This film has everything

One final note: Escape has something in it that I thought I had thought of but I've also seen it on a BJ and the Bear so my idea seems less original. The baddies keep people captive in a lovely series of rooms. However, the rooms are actually sets they've constructed within the underground caves to fool the captive people into thinking they are somewhere else. Steele (with the coolest fighting style ever) crashes though a window of a nicely designed living room and winds up in a cave next to a giant movie light. I had someone held captive in an old house that was actually a mock-up within a castle in my novel Diary of a Nude Man. We all have a good time here.


 I thought I thought of this!

10 comments:

  1. I quite liked this telefilm and always wondered why ABC didn't pick it up the series. Christopher George was always an affable performer. Plus, as you pointed out, it has an incredibly awesome theme by the incredibly awesome Lalo Schifrin (think of his royalties on his Mission: Impossible theme alone). Mr. and Mrs. Cameron Steele...I think your wife will like it!

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    1. Thanks for the comment, Rick. Great blogathon. I had a good time writing about one of my favorites.

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  2. A world enslaved by John Vernon? Perish the thought! Thank Heavens for Chris George.

    I have got to watch this. I've caught the bug.

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    1. I hope you enjoy it. Chris George > John Vernon. Or, at least, less evil. Thanks for the comment.

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  3. I remember this one because it took me two days to see it.

    On the evening of its first ABC network telecast, Chicago was having a Mayoral election: Richard J. Daley was running for his fourth term.
    I can't recall offhand the name of his Republican opponent that year - not that it matttered; Daley's Machine was at its most powerful at that point.
    The Chicago stations didn't carry all-night returns that evening.
    However, all of them cut away to City Hall to pick up Daley's victory speech, live.
    Escape, which had been briefly interrupted a couple of times forlate returns, was about two-thirds through when Da Mare made Da Speech; Channel 7 stayed with the story clear through Marcus Welby. Their diligence was rewarded with a switchboard meltdown - ... yeah, yeah, Daley won, we all knew that, but what's happening to Chris George and the girl?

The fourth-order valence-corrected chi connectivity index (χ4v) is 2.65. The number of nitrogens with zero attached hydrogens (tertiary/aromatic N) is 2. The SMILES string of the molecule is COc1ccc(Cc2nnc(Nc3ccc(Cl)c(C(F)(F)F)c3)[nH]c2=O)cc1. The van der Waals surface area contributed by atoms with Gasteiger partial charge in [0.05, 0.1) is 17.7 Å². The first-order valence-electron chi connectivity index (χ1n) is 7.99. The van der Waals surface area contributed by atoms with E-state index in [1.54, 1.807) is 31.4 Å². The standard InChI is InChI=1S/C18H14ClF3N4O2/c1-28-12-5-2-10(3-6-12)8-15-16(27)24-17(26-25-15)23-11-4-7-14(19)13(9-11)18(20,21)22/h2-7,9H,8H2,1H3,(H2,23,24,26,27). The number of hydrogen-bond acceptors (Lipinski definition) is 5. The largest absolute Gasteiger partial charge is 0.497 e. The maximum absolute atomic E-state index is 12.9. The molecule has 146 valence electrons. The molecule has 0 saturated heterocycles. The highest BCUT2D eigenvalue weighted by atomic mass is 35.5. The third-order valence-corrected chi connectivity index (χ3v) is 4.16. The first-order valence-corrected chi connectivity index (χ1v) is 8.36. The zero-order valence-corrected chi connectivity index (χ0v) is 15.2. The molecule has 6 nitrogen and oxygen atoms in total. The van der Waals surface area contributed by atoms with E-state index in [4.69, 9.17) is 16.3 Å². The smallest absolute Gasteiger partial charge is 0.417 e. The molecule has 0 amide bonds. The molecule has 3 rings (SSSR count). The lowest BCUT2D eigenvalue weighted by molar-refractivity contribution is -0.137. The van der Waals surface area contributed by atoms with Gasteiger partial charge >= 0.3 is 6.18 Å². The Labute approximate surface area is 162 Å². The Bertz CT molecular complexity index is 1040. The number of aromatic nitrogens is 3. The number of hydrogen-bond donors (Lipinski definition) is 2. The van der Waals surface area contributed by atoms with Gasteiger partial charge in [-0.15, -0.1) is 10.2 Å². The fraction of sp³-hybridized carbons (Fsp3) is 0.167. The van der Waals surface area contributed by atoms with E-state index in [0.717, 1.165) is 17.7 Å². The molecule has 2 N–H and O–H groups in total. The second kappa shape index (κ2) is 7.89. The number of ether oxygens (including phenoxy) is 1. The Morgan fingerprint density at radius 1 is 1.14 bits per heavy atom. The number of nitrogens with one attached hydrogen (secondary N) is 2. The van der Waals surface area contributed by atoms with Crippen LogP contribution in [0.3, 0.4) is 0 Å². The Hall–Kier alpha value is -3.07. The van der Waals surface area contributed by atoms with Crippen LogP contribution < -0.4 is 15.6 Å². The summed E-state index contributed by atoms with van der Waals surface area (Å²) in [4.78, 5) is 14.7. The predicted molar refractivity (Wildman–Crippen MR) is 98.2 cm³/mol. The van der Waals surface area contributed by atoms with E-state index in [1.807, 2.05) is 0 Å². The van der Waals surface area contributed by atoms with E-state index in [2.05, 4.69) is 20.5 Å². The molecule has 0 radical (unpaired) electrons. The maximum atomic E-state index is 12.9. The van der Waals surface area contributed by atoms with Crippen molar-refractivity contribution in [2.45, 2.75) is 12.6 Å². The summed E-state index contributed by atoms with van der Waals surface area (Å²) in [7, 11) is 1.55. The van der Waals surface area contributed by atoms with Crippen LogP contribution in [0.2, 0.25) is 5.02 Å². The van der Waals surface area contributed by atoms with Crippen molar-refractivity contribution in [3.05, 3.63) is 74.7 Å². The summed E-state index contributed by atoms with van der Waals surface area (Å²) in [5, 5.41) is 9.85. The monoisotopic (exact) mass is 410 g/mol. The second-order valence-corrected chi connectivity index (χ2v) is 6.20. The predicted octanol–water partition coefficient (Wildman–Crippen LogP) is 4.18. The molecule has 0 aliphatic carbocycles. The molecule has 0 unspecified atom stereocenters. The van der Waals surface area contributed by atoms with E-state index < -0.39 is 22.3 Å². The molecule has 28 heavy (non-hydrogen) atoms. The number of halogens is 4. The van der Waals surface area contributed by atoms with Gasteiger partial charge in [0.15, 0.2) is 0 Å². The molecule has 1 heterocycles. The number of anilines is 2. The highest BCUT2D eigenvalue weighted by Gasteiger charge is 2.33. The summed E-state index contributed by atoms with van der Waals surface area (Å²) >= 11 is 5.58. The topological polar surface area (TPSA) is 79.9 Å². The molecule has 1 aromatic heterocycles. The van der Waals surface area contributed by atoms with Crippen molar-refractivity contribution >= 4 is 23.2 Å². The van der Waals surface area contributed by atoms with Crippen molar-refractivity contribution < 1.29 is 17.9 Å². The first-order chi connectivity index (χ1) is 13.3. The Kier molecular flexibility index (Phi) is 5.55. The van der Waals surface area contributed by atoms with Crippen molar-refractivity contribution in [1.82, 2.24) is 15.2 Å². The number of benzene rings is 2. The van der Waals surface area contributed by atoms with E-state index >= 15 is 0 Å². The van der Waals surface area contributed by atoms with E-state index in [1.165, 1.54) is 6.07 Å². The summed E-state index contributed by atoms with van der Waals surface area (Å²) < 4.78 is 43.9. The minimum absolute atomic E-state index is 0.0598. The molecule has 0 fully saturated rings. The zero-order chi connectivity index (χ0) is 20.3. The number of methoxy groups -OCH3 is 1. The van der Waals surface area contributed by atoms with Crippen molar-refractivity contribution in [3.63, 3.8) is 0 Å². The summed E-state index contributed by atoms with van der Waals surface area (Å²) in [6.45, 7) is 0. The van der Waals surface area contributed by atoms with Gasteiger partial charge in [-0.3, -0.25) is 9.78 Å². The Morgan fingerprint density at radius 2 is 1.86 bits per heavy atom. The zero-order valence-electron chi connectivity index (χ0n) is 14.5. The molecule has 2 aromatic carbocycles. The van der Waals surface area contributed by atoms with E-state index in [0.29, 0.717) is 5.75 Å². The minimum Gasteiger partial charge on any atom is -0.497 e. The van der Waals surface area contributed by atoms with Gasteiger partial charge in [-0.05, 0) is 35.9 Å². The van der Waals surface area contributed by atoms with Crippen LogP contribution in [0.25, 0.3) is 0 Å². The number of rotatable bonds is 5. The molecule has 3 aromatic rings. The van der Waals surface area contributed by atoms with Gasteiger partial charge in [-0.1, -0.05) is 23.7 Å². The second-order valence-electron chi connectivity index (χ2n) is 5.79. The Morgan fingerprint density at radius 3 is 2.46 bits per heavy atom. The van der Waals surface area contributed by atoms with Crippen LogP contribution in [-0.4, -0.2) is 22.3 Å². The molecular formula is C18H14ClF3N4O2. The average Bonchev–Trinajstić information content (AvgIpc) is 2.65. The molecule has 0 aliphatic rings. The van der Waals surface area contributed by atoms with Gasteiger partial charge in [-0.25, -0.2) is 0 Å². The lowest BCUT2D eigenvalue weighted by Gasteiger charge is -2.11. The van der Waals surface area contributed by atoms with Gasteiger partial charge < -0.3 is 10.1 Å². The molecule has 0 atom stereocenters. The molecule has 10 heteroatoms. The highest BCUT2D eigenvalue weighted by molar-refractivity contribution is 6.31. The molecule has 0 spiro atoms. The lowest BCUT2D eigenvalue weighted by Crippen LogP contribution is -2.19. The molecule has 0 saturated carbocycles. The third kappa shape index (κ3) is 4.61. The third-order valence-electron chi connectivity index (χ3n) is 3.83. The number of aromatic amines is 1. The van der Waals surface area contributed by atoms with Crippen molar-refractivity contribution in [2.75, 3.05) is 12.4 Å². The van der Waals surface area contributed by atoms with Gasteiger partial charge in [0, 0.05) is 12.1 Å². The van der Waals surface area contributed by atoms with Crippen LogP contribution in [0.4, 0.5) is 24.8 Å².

Next night, Channel 7 ran the last third of Escape, after the midnight news - what's known in the trade as a make-good.
    In the wake of all this, I was sort of hoping that Escape would sell as a series, so the rerun of the pilot would get a proper fall showcase.
    I had noted that the movie was produced by Bruce Lansbury, whom I mainly remembered from his tenure on Wild Wild West, and who went on to Mission: Impossible, and thence to running Paramount Television. (RIP Mr. Lansbury, who passed away last week.)

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    1. Best story ever. Thank you, Mike.

      I remember having my heart broken in 1986 when the soap opera parody series FRESNO was airing. During episode three, there was some sort of news that interrupted the episode. I was crushed. Then, the next day, a gal in school told me that they aired it later that night, around 11:30 after the news. Sigh.

      I have since been able to watch FRESNO in full. It's a good time.

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  4. Thoroughly entertaining review! Informative and fun--a winning combination.

    I'm a longtime Christopher George fan (and just enjoyed for the first time his fine 1976 TV movie MAYDAY AT 40,000 FEET). This movie looks like a winner from the IT TAKES A THIEF-style titles to the unrelenting adventure and suspense.

    Casting Avery Shreiber was genius! I'm enjoying him as Captain Manzini in the unjustly maligned sitcom MY MOTHER THE CAR. He's fantastic!

    "Tayback-filled"--I gotta use that myself someday it's too good an adjective to fall from our language!

    "William Windom is shaky and nervous." An apt description of virtually every Windom performance. I love the man ("Doomsday Machine" is my favorite TREK ep in large part due to Windom), but he always plays guys teetering on the edge.

    Reading your description of the two brothers--one good, one evil, natch--with an underground cave, plus a rollercoaster, I wondered if this plot was lifted by the producers of WONDER WOMAN (among whom was Bruce Lansbury) for the "Phantom of the Rollercoaster" two-parter starring Jared Martin in a dual role as twin brothers.

    I can't recall the B.J. AND THE BEAR episode with fake rooms that are actually sets, but the idea dates at least to 1969 and one of my top-three favorite movies THE MAGIC CHRISTIAN starring Peter Sellers and Ringo Starr.

    Thanks for a rousing rollercoaster ride of a review! Yet another movie to add to my lengthy list of gotta-see TVMs. I didn't think this blogathon would result in so much homework!

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    1. Thank you for the comment. It's much appreciated.

      The B.J. AND THE BEAR episode is called "Blonde In A Gilded Cage" from Season 3. Super rock star Paul Williams imprisons Judy Landers in a fake bedroom inside his mansion. If that description isn't enough, B.J. sings!

      I do a podcast on short-lived TV shows called Eventually Supertrain. MY MOTHER THE CAR may come under scrutiny at some point in the future.

      I need to see THE MAGIC CHRISTIAN. I'm not sure why I never have.

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  5. I like what you said about the length of made-for-TV movies. 70-75 minutes is a perfect length, with no unnecessary "padding".

    As for this film, it sounds like non-stop action. I think I'd like this one. Thanks for the introduction! :)

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    1. When it's not non-stop action, it's non-stop Avery Schreiber. So that's something. When you get a chance to watch it, I hope you like it. Thanks for the comment.